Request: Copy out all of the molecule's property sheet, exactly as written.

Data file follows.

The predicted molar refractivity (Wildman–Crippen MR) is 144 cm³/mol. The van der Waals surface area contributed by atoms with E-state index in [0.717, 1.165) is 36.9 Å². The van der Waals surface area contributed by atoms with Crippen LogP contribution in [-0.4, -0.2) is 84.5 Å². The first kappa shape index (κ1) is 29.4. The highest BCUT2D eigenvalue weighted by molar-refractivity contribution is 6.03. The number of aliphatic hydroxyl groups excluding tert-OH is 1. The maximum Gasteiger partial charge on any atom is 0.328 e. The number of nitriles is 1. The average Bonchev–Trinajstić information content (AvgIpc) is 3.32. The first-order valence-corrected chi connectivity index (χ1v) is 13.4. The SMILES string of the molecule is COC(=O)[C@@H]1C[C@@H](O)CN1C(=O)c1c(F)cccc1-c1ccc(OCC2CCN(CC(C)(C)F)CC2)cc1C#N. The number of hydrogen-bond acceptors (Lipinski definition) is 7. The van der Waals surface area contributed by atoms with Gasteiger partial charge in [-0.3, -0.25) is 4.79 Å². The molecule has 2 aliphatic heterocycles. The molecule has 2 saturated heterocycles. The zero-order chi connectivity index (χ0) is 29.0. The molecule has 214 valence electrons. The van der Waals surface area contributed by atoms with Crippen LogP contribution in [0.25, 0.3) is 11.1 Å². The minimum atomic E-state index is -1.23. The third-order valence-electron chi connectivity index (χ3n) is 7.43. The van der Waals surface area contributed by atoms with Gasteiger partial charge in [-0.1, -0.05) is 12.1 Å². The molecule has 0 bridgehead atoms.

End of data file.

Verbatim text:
The predicted molar refractivity (Wildman–Crippen MR) is 144 cm³/mol. The van der Waals surface area contributed by atoms with E-state index in [0.717, 1.165) is 36.9 Å². The van der Waals surface area contributed by atoms with Crippen LogP contribution in [-0.4, -0.2) is 84.5 Å². The first kappa shape index (κ1) is 29.4. The highest BCUT2D eigenvalue weighted by molar-refractivity contribution is 6.03. The number of aliphatic hydroxyl groups excluding tert-OH is 1. The maximum Gasteiger partial charge on any atom is 0.328 e. The number of nitriles is 1. The average Bonchev–Trinajstić information content (AvgIpc) is 3.32. The first-order valence-corrected chi connectivity index (χ1v) is 13.4. The SMILES string of the molecule is COC(=O)[C@@H]1C[C@@H](O)CN1C(=O)c1c(F)cccc1-c1ccc(OCC2CCN(CC(C)(C)F)CC2)cc1C#N. The number of hydrogen-bond acceptors (Lipinski definition) is 7. The van der Waals surface area contributed by atoms with Gasteiger partial charge in [-0.3, -0.25) is 4.79 Å². The molecule has 2 aliphatic heterocycles. The molecule has 2 saturated heterocycles. The zero-order chi connectivity index (χ0) is 29.0. The molecule has 214 valence electrons. The van der Waals surface area contributed by atoms with Crippen LogP contribution in [0.25, 0.3) is 11.1 Å². The minimum atomic E-state index is -1.23. The third-order valence-electron chi connectivity index (χ3n) is 7.43. The van der Waals surface area contributed by atoms with Gasteiger partial charge in [-0.1, -0.05) is 12.1 Å². The molecule has 0 bridgehead atoms.